Fri 04 May 2007

We’ve recently had a problem where we wanted to produce a website in multiple languages including Russian, Czech, Romanian, and other eastern European languages. No problems, we thought, we can just use Java properties files and the fmt:message JSTL tags.

Unfortunately, it’s not quite that simple because properties files cannot be UTF-8, so getting the source languages into properties files proved to be nigh on impossible. There is a program native2ascii provided in the Java JDK, but this only copes with files in the current native locale, it can’t cope with UTF-8 files either.

So, in the end we wrote a little utility to do it for us. It’s actually very straight forward, just a single function does the trick:

String encodedString(String line) {
    StringBuffer out = new StringBuffer();
    line = toUTF8(line);
    char[] chars = line.toCharArray();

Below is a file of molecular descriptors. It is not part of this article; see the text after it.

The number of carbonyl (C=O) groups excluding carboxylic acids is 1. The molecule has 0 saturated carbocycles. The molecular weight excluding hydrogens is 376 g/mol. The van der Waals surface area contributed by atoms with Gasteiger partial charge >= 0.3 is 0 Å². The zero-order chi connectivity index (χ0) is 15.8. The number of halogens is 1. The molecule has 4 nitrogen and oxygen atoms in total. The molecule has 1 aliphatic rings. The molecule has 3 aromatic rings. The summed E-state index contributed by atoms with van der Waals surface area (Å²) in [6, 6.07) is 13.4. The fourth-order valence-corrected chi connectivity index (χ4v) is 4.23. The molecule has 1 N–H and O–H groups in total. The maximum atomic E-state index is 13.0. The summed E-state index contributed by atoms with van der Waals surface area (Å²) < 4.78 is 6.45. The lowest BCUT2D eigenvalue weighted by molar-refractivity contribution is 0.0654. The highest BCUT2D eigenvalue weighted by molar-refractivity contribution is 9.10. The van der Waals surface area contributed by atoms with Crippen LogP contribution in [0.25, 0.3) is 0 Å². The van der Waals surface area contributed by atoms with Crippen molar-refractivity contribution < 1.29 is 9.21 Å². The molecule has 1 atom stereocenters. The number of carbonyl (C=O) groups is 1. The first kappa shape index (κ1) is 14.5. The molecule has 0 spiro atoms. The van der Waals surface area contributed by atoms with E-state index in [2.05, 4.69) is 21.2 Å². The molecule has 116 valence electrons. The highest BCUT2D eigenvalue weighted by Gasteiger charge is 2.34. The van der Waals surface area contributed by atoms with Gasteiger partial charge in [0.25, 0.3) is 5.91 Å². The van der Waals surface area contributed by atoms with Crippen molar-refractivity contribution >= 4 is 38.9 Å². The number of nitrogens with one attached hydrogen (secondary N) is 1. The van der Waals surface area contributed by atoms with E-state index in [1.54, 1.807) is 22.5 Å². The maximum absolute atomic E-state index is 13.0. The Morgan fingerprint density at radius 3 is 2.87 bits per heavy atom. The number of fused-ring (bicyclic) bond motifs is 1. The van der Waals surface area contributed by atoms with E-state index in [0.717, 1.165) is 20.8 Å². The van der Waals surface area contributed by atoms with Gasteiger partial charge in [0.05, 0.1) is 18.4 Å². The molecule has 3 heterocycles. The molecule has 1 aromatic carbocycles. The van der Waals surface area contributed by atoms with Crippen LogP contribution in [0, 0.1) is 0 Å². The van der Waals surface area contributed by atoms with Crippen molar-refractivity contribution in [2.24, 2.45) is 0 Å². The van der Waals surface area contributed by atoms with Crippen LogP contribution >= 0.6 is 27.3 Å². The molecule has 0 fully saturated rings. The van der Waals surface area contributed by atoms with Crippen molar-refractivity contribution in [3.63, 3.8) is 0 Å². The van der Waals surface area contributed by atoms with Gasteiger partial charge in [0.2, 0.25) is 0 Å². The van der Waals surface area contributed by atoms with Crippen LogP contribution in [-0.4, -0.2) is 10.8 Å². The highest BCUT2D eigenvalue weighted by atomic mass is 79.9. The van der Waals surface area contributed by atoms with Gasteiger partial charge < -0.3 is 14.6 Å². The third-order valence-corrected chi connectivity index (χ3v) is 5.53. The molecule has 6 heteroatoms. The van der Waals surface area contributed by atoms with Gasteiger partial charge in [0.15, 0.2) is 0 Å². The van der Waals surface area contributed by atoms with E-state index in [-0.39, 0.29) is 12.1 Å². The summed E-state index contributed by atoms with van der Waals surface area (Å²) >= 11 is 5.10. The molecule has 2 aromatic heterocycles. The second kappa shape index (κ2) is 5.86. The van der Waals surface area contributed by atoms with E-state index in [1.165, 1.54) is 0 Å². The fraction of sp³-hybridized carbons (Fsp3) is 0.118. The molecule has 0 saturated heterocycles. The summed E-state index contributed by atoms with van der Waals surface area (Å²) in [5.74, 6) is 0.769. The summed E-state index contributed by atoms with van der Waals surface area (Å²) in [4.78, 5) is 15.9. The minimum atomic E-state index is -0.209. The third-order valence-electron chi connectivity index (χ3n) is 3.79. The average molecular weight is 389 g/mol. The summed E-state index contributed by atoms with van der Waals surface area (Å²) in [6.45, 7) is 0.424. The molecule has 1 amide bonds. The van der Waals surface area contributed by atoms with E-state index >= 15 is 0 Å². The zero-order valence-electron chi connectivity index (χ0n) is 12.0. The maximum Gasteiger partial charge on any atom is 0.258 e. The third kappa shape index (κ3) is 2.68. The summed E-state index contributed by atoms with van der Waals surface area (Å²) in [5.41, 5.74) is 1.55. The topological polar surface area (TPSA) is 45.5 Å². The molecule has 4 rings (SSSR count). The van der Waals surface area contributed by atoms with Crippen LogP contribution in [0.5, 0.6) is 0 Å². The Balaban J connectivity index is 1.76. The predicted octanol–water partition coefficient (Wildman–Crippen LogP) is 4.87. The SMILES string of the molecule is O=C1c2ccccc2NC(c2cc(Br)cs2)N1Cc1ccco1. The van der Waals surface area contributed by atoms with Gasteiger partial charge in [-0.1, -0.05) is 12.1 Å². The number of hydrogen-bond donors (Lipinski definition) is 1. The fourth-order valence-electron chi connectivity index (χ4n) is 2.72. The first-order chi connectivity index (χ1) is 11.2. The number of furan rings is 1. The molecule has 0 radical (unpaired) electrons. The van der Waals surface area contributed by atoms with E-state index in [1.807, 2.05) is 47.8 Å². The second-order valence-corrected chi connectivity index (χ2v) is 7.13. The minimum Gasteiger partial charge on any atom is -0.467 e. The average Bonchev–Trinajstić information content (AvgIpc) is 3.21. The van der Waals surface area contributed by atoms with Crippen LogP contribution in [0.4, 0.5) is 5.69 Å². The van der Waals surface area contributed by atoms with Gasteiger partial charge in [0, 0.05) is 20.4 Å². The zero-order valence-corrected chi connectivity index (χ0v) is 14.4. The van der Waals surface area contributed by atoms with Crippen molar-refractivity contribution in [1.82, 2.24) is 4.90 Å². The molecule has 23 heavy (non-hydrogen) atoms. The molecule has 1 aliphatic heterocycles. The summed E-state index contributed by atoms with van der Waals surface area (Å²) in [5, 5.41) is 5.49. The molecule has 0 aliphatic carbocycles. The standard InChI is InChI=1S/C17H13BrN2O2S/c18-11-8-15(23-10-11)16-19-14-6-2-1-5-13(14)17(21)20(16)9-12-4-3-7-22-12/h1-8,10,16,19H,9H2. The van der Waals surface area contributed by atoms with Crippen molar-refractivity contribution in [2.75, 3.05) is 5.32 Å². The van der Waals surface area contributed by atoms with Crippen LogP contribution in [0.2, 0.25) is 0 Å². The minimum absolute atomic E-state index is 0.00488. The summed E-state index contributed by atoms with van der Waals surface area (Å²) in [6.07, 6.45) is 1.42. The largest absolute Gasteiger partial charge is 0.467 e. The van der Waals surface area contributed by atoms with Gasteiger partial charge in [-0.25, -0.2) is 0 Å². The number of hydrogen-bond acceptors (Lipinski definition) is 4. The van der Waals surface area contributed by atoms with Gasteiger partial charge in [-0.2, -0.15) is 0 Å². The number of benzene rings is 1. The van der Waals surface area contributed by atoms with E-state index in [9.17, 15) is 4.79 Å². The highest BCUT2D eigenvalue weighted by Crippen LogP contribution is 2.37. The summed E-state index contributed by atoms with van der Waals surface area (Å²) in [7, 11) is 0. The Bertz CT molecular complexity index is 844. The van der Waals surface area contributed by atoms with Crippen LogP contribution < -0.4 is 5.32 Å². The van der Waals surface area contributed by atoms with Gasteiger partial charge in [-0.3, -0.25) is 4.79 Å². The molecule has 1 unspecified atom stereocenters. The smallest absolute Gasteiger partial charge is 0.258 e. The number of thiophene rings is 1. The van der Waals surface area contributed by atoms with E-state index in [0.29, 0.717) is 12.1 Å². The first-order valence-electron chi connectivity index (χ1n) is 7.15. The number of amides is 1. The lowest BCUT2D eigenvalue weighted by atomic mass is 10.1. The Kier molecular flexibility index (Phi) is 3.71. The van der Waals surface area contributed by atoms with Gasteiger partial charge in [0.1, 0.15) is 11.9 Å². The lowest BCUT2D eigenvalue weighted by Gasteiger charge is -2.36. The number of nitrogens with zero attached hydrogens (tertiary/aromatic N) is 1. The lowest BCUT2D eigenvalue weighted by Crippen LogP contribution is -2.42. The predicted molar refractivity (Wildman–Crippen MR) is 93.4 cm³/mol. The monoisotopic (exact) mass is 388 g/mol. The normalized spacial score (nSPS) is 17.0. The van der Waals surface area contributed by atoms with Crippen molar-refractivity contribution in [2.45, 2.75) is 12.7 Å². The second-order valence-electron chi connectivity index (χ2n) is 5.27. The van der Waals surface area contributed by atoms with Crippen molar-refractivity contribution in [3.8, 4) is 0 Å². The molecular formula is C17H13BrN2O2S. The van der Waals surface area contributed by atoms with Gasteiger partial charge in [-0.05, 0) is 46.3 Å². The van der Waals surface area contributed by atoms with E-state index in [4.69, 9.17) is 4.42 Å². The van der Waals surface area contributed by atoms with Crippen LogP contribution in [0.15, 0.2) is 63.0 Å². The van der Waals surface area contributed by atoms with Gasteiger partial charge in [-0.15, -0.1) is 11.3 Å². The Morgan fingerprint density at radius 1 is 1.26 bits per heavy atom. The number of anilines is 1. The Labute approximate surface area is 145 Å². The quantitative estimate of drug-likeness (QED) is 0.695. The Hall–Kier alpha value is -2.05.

for (int i = 0; i < chars.length; i++) {
        char aChar = chars[i];
        if (aChar > 127) {
            out.append(String.format("\u%04x", new Object[]{new Long((long) aChar)}));
        } else {
    return out.toString();

All we have to do is go through each character and if it is larger than 127, then we just write it out in the u<em>xxx</em> format.

You can take this code and call it from a loop that reads in a text file and then outputs it again (though you might have to tell Java what the encoding of the file is).

We decided to put it in a web page. Here we found another wrinkle, the string that you get when you call request.getParameter(...) is encoded as ISO-8859-1. So you have to take the request parameter and convert it to UTF-8 as follows:

String source = new String(request.getParameter("source").getBytes("ISO-8859-1"), "UTF-8");

However, to save you the hassle, we’ve decided to put our web-based converter up on our website as a free service. So if you need to convert some strings, go to our converter!.